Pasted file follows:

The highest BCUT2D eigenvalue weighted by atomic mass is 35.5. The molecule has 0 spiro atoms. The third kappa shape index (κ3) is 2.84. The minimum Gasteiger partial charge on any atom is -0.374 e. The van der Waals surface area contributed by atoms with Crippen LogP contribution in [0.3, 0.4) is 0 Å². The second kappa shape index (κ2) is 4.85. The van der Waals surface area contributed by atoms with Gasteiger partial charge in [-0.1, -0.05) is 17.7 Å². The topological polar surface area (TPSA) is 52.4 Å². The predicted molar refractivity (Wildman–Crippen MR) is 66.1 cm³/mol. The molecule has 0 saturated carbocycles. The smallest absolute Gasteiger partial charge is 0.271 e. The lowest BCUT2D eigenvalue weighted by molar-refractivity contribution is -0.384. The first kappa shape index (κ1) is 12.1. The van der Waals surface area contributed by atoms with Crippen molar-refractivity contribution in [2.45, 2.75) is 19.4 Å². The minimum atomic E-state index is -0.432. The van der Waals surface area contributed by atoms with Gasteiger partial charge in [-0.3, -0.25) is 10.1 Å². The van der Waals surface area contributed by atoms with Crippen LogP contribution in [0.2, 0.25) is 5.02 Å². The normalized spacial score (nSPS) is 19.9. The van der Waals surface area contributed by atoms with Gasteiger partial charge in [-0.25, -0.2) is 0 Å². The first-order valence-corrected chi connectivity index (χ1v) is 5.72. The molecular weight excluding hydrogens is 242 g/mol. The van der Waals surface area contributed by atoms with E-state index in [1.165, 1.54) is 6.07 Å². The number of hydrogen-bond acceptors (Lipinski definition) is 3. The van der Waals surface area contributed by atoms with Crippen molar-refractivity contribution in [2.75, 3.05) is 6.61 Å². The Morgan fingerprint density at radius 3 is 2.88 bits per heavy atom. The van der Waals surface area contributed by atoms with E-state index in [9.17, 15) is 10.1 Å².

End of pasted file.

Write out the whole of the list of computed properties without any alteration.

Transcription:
The highest BCUT2D eigenvalue weighted by atomic mass is 35.5. The molecule has 0 spiro atoms. The third kappa shape index (κ3) is 2.84. The minimum Gasteiger partial charge on any atom is -0.374 e. The van der Waals surface area contributed by atoms with Crippen LogP contribution in [0.3, 0.4) is 0 Å². The second kappa shape index (κ2) is 4.85. The van der Waals surface area contributed by atoms with Gasteiger partial charge in [-0.1, -0.05) is 17.7 Å². The topological polar surface area (TPSA) is 52.4 Å². The predicted molar refractivity (Wildman–Crippen MR) is 66.1 cm³/mol. The molecule has 0 saturated carbocycles. The smallest absolute Gasteiger partial charge is 0.271 e. The lowest BCUT2D eigenvalue weighted by molar-refractivity contribution is -0.384. The first kappa shape index (κ1) is 12.1. The van der Waals surface area contributed by atoms with Crippen molar-refractivity contribution in [2.45, 2.75) is 19.4 Å². The minimum atomic E-state index is -0.432. The van der Waals surface area contributed by atoms with Gasteiger partial charge in [-0.3, -0.25) is 10.1 Å². The van der Waals surface area contributed by atoms with Crippen LogP contribution in [0.2, 0.25) is 5.02 Å². The normalized spacial score (nSPS) is 19.9. The van der Waals surface area contributed by atoms with Gasteiger partial charge in [-0.25, -0.2) is 0 Å². The first-order valence-corrected chi connectivity index (χ1v) is 5.72. The molecular weight excluding hydrogens is 242 g/mol. The van der Waals surface area contributed by atoms with E-state index in [1.165, 1.54) is 6.07 Å². The number of hydrogen-bond acceptors (Lipinski definition) is 3. The van der Waals surface area contributed by atoms with Crippen molar-refractivity contribution in [2.75, 3.05) is 6.61 Å². The Morgan fingerprint density at radius 3 is 2.88 bits per heavy atom. The van der Waals surface area contributed by atoms with E-state index in [9.17, 15) is 10.1 Å².